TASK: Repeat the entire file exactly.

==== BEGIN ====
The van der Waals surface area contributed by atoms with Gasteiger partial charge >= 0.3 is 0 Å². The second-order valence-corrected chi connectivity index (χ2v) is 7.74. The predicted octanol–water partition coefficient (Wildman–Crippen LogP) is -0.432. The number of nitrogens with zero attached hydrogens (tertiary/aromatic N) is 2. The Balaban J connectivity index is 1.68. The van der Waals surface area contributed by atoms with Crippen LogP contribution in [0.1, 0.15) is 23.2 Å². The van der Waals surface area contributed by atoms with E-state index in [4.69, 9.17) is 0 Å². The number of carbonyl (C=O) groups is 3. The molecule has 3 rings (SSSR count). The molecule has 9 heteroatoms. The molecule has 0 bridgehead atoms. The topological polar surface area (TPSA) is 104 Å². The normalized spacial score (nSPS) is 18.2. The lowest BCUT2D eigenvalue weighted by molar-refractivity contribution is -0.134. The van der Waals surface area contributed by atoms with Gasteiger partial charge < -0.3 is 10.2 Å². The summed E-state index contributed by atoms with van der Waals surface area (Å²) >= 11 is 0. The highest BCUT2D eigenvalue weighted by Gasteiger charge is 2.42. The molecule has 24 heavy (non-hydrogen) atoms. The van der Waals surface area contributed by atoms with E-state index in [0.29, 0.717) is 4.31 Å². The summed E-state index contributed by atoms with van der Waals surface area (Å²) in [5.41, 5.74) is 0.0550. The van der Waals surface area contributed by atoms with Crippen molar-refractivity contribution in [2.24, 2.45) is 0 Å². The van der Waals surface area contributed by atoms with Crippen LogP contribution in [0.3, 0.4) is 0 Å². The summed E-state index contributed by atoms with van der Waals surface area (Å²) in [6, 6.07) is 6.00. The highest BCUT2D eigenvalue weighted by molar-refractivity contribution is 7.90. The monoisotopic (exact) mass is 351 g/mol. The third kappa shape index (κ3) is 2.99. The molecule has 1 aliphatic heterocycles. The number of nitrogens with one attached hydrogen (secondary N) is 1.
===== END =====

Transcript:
The van der Waals surface area contributed by atoms with Gasteiger partial charge >= 0.3 is 0 Å². The second-order valence-corrected chi connectivity index (χ2v) is 7.74. The predicted octanol–water partition coefficient (Wildman–Crippen LogP) is -0.432. The number of nitrogens with zero attached hydrogens (tertiary/aromatic N) is 2. The Balaban J connectivity index is 1.68. The van der Waals surface area contributed by atoms with Crippen LogP contribution in [0.1, 0.15) is 23.2 Å². The van der Waals surface area contributed by atoms with E-state index in [4.69, 9.17) is 0 Å². The number of carbonyl (C=O) groups is 3. The molecule has 3 rings (SSSR count). The molecule has 9 heteroatoms. The molecule has 0 bridgehead atoms. The topological polar surface area (TPSA) is 104 Å². The normalized spacial score (nSPS) is 18.2. The lowest BCUT2D eigenvalue weighted by molar-refractivity contribution is -0.134. The van der Waals surface area contributed by atoms with Gasteiger partial charge < -0.3 is 10.2 Å². The summed E-state index contributed by atoms with van der Waals surface area (Å²) >= 11 is 0. The highest BCUT2D eigenvalue weighted by Gasteiger charge is 2.42. The molecule has 24 heavy (non-hydrogen) atoms. The van der Waals surface area contributed by atoms with E-state index in [0.29, 0.717) is 4.31 Å². The summed E-state index contributed by atoms with van der Waals surface area (Å²) in [5.41, 5.74) is 0.0550. The van der Waals surface area contributed by atoms with Crippen molar-refractivity contribution in [2.24, 2.45) is 0 Å². The van der Waals surface area contributed by atoms with Crippen LogP contribution in [0.3, 0.4) is 0 Å². The summed E-state index contributed by atoms with van der Waals surface area (Å²) in [6, 6.07) is 6.00. The highest BCUT2D eigenvalue weighted by molar-refractivity contribution is 7.90. The monoisotopic (exact) mass is 351 g/mol. The third kappa shape index (κ3) is 2.99. The molecule has 1 aliphatic heterocycles. The number of nitrogens with one attached hydrogen (secondary N) is 1.